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Photo Illustration by Budrul Chukrut/SOPA Images/LightRocket via Getty Images

Exxon unveiled new targets on Monday for reining in greenhouse gas emissions in the coming years.

Why it matters: Exxon and Chevron are the two most powerful U.S. based multinational oil giants, and face increasing pressure from activists and investors to take stronger steps on climate.

Driving the news: Exxon said it would cut the greenhouse gas intensity — that is, emissions per unit of output — from its oil-and-gas exploration and production operations by 15%-20% by 2025 compared to 2016 levels.

  • The company vowed a 40%-50% cut to the intensity of its emissions of the highly potent greenhouse gas methane.
  • Exxon also pledged a steep drop in the practice of flaring — or burning — natural gas at its operations by 2025 and an end to "routine flaring" by 2030.
  • Another part of the pledge: begin reporting on emissions from use of its products like gasoline in the economy, called scope 3 emissions, next year.

What they're saying: "These meaningful near-term emission reductions result from our ongoing business planning process as we work towards industry-leading greenhouse gas performance across all our business lines," CEO Darren Woods said in a statement.

Of note: Intensity targets are not a measure of absolute emissions, and it's not clear how much those might fall under the new plan. Exxon did not immediately respond to an inquiry on the topic.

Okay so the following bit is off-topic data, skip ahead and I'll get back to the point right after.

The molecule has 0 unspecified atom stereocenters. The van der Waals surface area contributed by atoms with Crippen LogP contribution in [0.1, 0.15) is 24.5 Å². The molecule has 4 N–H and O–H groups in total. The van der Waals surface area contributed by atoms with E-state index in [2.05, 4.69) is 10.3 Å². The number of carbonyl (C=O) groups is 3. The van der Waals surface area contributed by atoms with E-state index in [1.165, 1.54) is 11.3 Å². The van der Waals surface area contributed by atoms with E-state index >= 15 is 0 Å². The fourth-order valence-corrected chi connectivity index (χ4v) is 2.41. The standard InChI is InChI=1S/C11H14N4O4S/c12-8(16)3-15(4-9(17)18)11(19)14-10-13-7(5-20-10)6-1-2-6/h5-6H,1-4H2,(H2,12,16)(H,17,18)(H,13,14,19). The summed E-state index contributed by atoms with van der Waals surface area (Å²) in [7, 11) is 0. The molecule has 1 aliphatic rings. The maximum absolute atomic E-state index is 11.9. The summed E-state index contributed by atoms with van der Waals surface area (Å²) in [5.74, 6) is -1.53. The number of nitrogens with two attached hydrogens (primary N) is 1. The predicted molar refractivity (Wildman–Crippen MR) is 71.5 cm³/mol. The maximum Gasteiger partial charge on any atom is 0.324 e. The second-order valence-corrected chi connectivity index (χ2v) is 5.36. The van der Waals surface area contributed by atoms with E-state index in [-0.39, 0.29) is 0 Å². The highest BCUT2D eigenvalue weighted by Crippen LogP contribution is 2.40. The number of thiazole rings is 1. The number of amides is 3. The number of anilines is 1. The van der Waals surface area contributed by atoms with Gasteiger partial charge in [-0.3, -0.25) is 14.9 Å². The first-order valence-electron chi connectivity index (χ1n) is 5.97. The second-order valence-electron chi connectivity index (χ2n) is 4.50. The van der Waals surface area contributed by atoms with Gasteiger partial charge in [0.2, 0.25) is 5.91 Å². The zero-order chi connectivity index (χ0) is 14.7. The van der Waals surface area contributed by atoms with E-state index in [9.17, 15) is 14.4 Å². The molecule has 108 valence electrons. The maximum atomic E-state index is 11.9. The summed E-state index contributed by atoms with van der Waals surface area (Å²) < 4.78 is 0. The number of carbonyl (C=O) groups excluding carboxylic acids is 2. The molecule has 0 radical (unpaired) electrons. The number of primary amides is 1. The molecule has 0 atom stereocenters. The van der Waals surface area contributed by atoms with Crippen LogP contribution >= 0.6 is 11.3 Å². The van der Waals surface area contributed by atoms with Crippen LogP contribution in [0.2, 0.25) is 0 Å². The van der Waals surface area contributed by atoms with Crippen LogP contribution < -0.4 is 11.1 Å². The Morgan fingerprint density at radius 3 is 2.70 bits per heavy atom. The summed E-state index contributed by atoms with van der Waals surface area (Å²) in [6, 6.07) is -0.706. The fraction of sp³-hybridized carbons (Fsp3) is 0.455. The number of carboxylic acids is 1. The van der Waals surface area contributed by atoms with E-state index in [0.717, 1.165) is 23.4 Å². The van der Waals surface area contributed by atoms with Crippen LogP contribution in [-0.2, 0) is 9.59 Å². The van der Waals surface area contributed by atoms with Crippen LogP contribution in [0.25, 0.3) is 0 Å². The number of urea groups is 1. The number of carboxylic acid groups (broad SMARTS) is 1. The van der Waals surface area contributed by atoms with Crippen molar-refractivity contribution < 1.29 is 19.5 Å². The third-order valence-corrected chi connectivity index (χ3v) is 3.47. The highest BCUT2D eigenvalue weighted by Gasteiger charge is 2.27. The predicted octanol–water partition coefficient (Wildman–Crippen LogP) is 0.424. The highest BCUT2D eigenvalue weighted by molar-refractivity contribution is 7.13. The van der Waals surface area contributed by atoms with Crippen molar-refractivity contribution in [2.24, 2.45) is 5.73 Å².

But Andrew Logan, an oil expert with the sustainable investment advocacy group Ceres, tells Axios those intensity targets should bring an absolute emissions reduction.

Yes, but: Logan, who carefully tracks industry emissions plans, said Exxon is still lagging in the climate space.

  • "There are some things to like in here, particularly around the flaring and methane commitments, but overall this is underwhelming and fails to address ExxonMobil's main source of risk — its product emissions," he said in an email.
  • "This set of commitments would have been leading edge five years ago, but at a time when even U.S. peers like Occidental and ConocoPhillips have set net zero ambitions for their operational emissions (and are also committing to address scope 3) this feels grossly inadequate," he added.

Between the lines: Exxon and Chevron have been announcing more climate goals in recent years.

  • But they have steered clear of vows by Europe-based multinational oil companies like BP and Shell to become net-zero emitters by midcentury.
  • And the European players have been more aggressive in moving into areas like renewable power and electric vehicle charging, though oil-and-gas remain the dominant business lines for these companies on both sides of the Atlantic.
  • And unlike those European companies, Exxon is not pledging to ensure reductions in scope 3 emissions.

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